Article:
In 2021, women and men are already legally equal. Amending the Constitution to require that they always be treated the same will backfire on women and girls.
Washington, D.C.—Independent Women’s Voice (IWV) opposes recent efforts to revive the nearly 50-year-old Equal Rights Amendment (ERA), which would alter the U.S. Constitution to require that men and women be treated, not just equally (as the law currently requires), but the same in all circumstances.
The ERA was first introduced in the U.S. House of Representatives in 1971. In 1972, after passing both chambers of Congress, it was sent to the States for ratification within seven years. When the deadline expired in 1979, the ERA died having failed to garner the approval of 38 states as required by Article V of the Constitution.
H.J. Res. 17, sponsored by Congresswoman Jackie Speier (D-CA), seeks retroactively to “remove” the deadline placed on the original ERA ratification process. H.J. Res. 28, sponsored by Congresswoman Carolyn B. Maloney (D-NY) and Congressman Tom Reed (R-NY), would restart the amendment ratification process from the beginning.
IWV opposes both of these measures.
When the House first approved the ERA in 1971, it was not unlawful for the government to discriminate on the basis of sex. But in 2021, American women enjoy full legal equality with men. Men and women share all of the same basic constitutional rights, including the right to free expression, the right to worship, the right to bear arms, the right to due process, and the right to be free of unfair government discrimination and to receive the equal protection of the law. Numerous federal and state laws today also prohibit both private and public sex discrimination.
Adding the ERA to the Constitution today is not only unnecessary, but dangerous. Adopting the ERA now would do more than require legal equality, it would require that the government treat males and females the same—regardless of circumstances or actual differences. It would, thereby, eliminate the ability of the law to recognize biological sex differences, even in circumstances when failing to acknowledge those differences would limit opportunities for women and girls, or even place them in harm’s way.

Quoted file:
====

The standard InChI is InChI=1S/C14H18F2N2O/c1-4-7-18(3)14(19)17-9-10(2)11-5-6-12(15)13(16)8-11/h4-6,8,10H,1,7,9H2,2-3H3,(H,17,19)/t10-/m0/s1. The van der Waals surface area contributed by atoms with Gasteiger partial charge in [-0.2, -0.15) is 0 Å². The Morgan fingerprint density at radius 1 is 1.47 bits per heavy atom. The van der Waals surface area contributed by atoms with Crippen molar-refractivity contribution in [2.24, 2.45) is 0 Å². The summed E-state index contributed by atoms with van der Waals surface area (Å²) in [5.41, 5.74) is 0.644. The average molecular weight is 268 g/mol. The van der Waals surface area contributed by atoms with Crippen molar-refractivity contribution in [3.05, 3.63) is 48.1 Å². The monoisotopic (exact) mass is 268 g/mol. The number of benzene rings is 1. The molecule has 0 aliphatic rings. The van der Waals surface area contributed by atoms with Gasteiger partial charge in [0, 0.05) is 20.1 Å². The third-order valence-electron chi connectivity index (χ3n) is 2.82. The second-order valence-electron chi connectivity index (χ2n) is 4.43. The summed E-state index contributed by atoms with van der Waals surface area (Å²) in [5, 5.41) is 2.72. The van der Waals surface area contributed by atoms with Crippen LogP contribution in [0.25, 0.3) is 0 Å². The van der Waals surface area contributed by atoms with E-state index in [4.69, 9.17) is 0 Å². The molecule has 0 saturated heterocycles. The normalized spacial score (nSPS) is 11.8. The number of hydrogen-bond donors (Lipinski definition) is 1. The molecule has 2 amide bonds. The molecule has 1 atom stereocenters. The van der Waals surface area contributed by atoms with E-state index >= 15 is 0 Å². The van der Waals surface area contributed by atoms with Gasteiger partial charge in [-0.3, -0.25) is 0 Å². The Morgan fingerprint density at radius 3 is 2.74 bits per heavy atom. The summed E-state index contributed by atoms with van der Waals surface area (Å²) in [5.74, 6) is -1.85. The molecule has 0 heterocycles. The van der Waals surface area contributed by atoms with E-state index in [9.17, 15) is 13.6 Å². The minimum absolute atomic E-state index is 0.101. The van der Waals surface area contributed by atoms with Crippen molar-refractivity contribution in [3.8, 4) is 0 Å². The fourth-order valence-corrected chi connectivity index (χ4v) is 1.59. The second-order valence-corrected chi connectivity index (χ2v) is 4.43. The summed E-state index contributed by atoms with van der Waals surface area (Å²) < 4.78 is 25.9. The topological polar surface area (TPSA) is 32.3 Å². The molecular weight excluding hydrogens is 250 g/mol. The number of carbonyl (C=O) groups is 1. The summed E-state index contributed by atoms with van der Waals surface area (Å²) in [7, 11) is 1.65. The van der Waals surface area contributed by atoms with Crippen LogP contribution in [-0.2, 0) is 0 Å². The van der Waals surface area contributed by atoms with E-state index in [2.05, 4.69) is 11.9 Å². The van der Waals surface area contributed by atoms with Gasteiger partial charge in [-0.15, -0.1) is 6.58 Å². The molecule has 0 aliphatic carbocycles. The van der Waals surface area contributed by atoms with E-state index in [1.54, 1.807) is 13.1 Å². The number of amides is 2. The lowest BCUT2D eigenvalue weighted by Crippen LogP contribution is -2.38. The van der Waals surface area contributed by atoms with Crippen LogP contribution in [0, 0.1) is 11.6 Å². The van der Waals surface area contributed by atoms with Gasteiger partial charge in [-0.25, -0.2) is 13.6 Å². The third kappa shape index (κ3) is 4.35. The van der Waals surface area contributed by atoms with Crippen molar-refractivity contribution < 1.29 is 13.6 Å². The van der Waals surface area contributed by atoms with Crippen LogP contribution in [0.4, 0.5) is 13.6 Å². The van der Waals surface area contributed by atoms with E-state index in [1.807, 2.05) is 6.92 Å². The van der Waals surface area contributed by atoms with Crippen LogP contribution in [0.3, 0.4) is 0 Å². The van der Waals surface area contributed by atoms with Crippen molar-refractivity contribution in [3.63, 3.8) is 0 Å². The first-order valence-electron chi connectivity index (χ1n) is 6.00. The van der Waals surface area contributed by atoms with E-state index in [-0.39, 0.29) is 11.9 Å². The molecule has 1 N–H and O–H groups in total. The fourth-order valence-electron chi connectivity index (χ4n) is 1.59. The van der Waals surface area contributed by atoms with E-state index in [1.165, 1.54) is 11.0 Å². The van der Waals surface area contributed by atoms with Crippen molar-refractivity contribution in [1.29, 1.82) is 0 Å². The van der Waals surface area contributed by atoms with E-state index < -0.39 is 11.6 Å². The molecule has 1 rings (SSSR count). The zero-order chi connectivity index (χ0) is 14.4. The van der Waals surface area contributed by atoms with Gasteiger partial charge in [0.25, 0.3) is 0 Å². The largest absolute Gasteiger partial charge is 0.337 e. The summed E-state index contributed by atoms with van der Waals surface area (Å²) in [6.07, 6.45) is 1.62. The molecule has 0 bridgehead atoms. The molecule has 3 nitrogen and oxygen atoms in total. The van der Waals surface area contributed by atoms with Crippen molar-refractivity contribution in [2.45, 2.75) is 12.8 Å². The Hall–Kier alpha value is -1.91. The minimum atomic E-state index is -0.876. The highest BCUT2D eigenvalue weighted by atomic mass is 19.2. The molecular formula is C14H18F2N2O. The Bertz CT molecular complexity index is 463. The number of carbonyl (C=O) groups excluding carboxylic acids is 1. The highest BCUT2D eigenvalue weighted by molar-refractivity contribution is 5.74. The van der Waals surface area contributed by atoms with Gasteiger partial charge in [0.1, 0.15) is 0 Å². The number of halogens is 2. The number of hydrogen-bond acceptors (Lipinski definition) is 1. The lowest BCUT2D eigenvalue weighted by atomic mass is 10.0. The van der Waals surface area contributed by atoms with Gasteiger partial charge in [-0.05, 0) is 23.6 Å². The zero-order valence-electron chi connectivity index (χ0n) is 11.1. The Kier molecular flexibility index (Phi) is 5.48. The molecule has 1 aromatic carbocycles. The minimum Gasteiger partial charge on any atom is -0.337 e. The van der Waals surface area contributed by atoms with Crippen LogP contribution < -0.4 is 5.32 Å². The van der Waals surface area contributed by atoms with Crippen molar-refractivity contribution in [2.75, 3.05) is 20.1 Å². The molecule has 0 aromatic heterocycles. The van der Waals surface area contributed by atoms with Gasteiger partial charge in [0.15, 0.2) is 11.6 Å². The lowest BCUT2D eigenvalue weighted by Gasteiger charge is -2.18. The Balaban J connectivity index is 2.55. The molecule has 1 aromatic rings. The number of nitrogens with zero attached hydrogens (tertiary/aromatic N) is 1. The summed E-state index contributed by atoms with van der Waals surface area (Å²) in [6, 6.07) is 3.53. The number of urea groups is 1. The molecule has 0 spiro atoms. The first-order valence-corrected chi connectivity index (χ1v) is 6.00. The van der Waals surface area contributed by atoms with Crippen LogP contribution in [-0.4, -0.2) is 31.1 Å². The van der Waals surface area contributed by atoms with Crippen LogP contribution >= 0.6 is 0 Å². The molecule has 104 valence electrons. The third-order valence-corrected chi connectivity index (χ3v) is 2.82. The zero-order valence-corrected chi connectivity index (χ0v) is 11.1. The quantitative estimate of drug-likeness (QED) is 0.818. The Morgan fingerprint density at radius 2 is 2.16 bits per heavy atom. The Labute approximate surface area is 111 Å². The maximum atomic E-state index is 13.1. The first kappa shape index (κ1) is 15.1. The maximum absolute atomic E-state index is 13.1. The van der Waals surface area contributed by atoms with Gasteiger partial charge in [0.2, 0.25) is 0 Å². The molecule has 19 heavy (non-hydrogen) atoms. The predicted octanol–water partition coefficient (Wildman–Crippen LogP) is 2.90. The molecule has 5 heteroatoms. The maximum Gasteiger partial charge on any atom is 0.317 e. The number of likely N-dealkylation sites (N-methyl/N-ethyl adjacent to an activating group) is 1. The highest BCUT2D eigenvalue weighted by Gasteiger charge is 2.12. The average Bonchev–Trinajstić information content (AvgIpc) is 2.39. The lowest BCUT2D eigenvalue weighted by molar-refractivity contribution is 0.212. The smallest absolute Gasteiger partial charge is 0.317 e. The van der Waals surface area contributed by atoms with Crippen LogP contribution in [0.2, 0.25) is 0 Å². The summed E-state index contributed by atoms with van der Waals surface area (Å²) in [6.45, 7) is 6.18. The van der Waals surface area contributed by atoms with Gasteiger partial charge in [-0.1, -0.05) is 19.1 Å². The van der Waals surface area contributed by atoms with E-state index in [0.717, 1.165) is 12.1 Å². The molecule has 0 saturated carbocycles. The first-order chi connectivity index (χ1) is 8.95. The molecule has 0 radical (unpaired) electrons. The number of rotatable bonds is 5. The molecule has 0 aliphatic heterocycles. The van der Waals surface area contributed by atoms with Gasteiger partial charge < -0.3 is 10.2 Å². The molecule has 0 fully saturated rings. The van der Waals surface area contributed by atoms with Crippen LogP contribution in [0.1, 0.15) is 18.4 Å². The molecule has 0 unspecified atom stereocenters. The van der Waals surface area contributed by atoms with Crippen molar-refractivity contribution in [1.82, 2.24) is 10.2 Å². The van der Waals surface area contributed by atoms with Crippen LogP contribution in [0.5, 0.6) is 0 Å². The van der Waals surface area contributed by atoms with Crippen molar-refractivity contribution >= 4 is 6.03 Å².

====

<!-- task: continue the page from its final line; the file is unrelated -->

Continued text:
This would be a disaster for the women and girls of America.
“There are hundreds, if not thousands, of laws that currently recognize the differences between the sexes, allowing women and girls to protect their privacy, sex-segregated spaces, and opportunities,” said Inez Stepman, senior policy analyst at IWV. “The ERA could force the integration of men into women’s shelters, into women’s sports teams at public universities, or even into bathrooms and locker rooms in public schools. It could force women to be drafted into combat alongside men, and it could eviscerate programs aimed at providing opportunities for women and girls, including STEM grants and athletic scholarships. The ERA hijacks the meaning of true equality and replaces it with a rigid, sex-blind regime that will be a catastrophe for women.”
Jennifer C. Braceras, director of Independent Women’s Law Center, added, “The ERA is dead and cannot be resurrected by an Act of Congress. Retroactively changing the deadline for ratification, without giving the states a fresh chance to debate and weigh in on the matter, violates Article V, which requires relatively contemporaneous approval by two thirds of the States before an amendment becomes part of our governing charter. H.J. Res. 17 illegitimately short-circuits the constitutionally-mandated ratification process and would deprive the American people of their right to fully consider the ramifications of altering the highest law of the land.”
For more information, contact Meghan Agostinelli at [email protected]
Independent Women’s Voice fights for women by expanding support for policy solutions that aren’t just well intended, but actually enhance freedom, opportunities, and well-being.
Independent Women’s Law Center advocates for equal opportunity, individual liberty, and respect for the American constitutional order.